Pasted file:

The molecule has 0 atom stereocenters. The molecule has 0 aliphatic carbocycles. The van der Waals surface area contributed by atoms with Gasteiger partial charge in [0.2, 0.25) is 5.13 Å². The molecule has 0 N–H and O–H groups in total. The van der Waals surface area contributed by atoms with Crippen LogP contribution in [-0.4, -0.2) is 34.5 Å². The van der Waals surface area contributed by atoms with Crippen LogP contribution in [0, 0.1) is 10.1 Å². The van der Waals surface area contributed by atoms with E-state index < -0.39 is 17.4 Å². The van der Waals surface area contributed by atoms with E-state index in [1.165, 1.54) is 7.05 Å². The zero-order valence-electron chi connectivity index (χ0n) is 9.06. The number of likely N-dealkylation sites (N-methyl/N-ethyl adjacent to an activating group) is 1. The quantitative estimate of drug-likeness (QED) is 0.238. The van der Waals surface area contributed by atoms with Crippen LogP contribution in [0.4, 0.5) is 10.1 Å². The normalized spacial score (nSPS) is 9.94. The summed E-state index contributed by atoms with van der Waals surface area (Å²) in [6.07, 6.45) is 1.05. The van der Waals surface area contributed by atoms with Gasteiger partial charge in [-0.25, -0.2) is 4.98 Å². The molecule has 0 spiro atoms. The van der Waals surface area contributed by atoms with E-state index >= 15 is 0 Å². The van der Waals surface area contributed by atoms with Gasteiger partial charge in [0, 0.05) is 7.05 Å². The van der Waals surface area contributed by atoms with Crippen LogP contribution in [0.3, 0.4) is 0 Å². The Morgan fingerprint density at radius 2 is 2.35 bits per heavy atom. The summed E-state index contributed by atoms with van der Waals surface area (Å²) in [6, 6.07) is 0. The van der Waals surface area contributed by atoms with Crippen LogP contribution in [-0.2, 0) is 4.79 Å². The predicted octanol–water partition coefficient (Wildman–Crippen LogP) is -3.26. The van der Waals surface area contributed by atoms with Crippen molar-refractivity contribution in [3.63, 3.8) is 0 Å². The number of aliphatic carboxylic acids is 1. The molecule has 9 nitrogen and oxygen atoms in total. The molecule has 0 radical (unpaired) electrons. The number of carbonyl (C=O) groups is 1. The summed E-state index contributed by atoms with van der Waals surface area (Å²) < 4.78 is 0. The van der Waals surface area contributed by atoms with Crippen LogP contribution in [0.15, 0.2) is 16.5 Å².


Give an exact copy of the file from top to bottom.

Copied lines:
The molecule has 0 atom stereocenters. The molecule has 0 aliphatic carbocycles. The van der Waals surface area contributed by atoms with Gasteiger partial charge in [0.2, 0.25) is 5.13 Å². The molecule has 0 N–H and O–H groups in total. The van der Waals surface area contributed by atoms with Crippen LogP contribution in [-0.4, -0.2) is 34.5 Å². The van der Waals surface area contributed by atoms with Crippen LogP contribution in [0, 0.1) is 10.1 Å². The van der Waals surface area contributed by atoms with E-state index < -0.39 is 17.4 Å². The van der Waals surface area contributed by atoms with E-state index in [1.165, 1.54) is 7.05 Å². The zero-order valence-electron chi connectivity index (χ0n) is 9.06. The number of likely N-dealkylation sites (N-methyl/N-ethyl adjacent to an activating group) is 1. The quantitative estimate of drug-likeness (QED) is 0.238. The van der Waals surface area contributed by atoms with Crippen LogP contribution in [0.4, 0.5) is 10.1 Å². The normalized spacial score (nSPS) is 9.94. The summed E-state index contributed by atoms with van der Waals surface area (Å²) in [6.07, 6.45) is 1.05. The van der Waals surface area contributed by atoms with Gasteiger partial charge in [-0.25, -0.2) is 4.98 Å². The molecule has 0 spiro atoms. The van der Waals surface area contributed by atoms with E-state index >= 15 is 0 Å². The van der Waals surface area contributed by atoms with Gasteiger partial charge in [0, 0.05) is 7.05 Å². The van der Waals surface area contributed by atoms with Crippen LogP contribution in [0.3, 0.4) is 0 Å². The Morgan fingerprint density at radius 2 is 2.35 bits per heavy atom. The summed E-state index contributed by atoms with van der Waals surface area (Å²) in [6, 6.07) is 0. The van der Waals surface area contributed by atoms with Crippen LogP contribution in [-0.2, 0) is 4.79 Å². The predicted octanol–water partition coefficient (Wildman–Crippen LogP) is -3.26. The van der Waals surface area contributed by atoms with Crippen molar-refractivity contribution in [3.63, 3.8) is 0 Å². The number of aliphatic carboxylic acids is 1. The molecule has 9 nitrogen and oxygen atoms in total. The molecule has 0 radical (unpaired) electrons. The number of carbonyl (C=O) groups is 1. The summed E-state index contributed by atoms with van der Waals surface area (Å²) < 4.78 is 0. The van der Waals surface area contributed by atoms with Crippen LogP contribution in [0.15, 0.2) is 16.5 Å².